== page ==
More often than not, these hardy beauties 
are covered by late season falls of snow.

Yellow Buckeye (Aesculus flava) featured the largest leaves of any trees observed in upper elevations, where they are typically the first to begin growing leaves every year.  They also grow downward in cold air drainages.  Most trees remain bare of leaves.

Dwarf Anemone 
(Anemone quinquefolia var. minima)
Wayne Browning Photograph - © All Rights Reserved

While Canada Mayflower (Maianthemum canadense
is coming up in spectacular profusion within portions 
of Big Cherry Lake Basin and High Knob Lake Basin, none are yet in bloom, with only the Dwarf Anemone observed blooming in Big Cherry Basin.

Since the COVID-19 horror story began I have worked hard on research, which is ongoing through Mississippi State University Graduate School.  If you are going to do research then ideally you want to choose something which either has not been done before or that is ongoing to which you may contribute knowledge.

Golden Ragwort (Packera spp.)
Wayne Browning Photograph - © All Rights Reserved

My current project is focused on development of nocturnal cold air pools, especially in upper elevation basins, with very little previous research having been done in the southern Appalachians (USA).

I have always been interested in cold air drainage and formation at night, with only the most classic basins, such as Burkes Garden in southwestern Virginia and Canaan Valley in northern West Virginia, being recognized by previous writing or research.

(Trout Lily is localized at upper elevations)
Yellow Trout Lily (Erythronium americanum)
Wayne Browning Photograph - © All Rights Reserved

A couple decades ago, I wrote a paper entitled "Domain Of The Cold Places" with a focus on southwestern Virginia that highlighted some 
of my initial research on these unique and 
climatically interesting places.

While frost and freeze data may be given, and various advisories-warnings issued at different times by NWS Forecast Office's, there are a few places embedded within the mountain landscape where frost and freezing conditions can develop during any month of the year.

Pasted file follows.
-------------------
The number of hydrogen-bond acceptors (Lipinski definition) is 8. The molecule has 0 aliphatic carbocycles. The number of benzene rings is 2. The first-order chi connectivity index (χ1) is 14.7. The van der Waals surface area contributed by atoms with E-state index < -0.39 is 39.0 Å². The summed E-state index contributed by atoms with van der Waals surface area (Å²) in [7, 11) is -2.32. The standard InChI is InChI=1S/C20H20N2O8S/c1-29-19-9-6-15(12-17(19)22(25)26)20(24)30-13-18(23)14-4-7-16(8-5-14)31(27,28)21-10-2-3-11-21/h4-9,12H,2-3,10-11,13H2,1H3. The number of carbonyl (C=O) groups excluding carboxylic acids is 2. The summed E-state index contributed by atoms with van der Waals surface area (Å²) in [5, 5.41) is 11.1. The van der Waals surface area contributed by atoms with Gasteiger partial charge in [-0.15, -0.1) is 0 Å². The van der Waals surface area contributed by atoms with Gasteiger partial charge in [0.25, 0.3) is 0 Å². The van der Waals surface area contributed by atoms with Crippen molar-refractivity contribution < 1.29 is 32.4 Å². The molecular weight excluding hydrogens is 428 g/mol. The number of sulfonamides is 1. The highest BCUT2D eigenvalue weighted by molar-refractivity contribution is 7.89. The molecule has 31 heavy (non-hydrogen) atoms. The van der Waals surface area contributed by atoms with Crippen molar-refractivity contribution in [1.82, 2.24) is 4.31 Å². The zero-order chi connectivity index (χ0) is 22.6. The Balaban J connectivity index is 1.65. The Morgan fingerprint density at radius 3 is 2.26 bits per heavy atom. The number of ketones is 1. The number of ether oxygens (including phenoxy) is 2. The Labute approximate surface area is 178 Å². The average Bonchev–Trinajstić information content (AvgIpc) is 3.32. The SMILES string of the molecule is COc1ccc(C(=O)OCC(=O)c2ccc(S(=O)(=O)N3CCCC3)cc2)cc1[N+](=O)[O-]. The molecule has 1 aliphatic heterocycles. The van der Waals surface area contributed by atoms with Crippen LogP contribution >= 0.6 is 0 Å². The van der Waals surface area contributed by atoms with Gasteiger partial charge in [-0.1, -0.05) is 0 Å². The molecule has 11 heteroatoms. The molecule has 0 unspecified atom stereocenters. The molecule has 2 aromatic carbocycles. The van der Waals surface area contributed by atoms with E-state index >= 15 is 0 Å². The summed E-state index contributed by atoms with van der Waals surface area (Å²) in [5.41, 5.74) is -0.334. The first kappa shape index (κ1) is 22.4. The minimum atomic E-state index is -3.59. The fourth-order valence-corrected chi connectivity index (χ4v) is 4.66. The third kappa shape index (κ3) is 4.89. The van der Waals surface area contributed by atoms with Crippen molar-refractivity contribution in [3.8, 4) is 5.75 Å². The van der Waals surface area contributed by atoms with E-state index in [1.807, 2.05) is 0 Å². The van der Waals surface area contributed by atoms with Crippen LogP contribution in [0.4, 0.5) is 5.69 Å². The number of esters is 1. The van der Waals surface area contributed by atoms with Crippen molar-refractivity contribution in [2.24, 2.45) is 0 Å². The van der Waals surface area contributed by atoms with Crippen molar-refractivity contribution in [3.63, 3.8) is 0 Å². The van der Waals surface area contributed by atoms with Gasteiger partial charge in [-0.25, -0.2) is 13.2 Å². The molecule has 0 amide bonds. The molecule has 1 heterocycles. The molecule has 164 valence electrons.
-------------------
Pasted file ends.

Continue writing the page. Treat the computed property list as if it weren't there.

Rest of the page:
Summer Minimums In Burkes Garden Basin
A 120+ Year Record (1898-2019)

Sub-freezing temperatures have been observed during each summer month in the record period, with 14.5% of summer seasons in Burkes Garden Basin having had a temperature at or below 32 °F (0 °C).  By comparison, 53.2% of summers had a temperature at or below 32 °F
(0 °C) in the higher latitude Canaan Valley Basin (Canaan Valley plus Canaan Valley 2 NWS cooperative sites).

Big Cherry Basin generates average mean minimums which are consistently lower than Burkes Garden, such that it would likely fall in between Burkes Garden and Canaan Valley with respect to longer-term summer frost and freezing conditions (longer-term being with respect to recent human history, which is hardly even a flicker in time compared to Appalachian natural history).

Cooling Heating-Curves In Different Basins
Autumn Example (2017)

A characteristic feature of basin climatology, more than that of draining valleys, is sharp cooling and warming curves.  Given the opportunity, regardless of general conditions, temperature will quickly fall (even if subsequently rising again) and create downward, nocturnal spikes and temperature fluctuations in the thermographic trace.

CLW (a cold air drainage near Clintwood), located in the more than 500 square mile (1295 square km) Russell Fork Basin, is a site well documented to have rapid diurnal temperature drops.  Yet, by comparison, it can not begin to keep pace with drops in Big Cherry Basin which become nearly vertical under the most ideal conditions.

Recent Example (Spring 2020)

By comparison, the April 1-22 period generated an average daily maximum of 66.0 °F and average daily minimum of 40.5 °F at TRI (Tri-Cities) in the Great Valley of northeastern Tennessee.

While nocturnal inversion formation has high frequency within Big Cherry Basin, conditions are often less than ideal and intermixed with settings featuring air mass advection and other small to large-scale disturbances (some of these have orographic origins and are forced by air flow 
across the massif or other mountains).

An Early Species In Bloom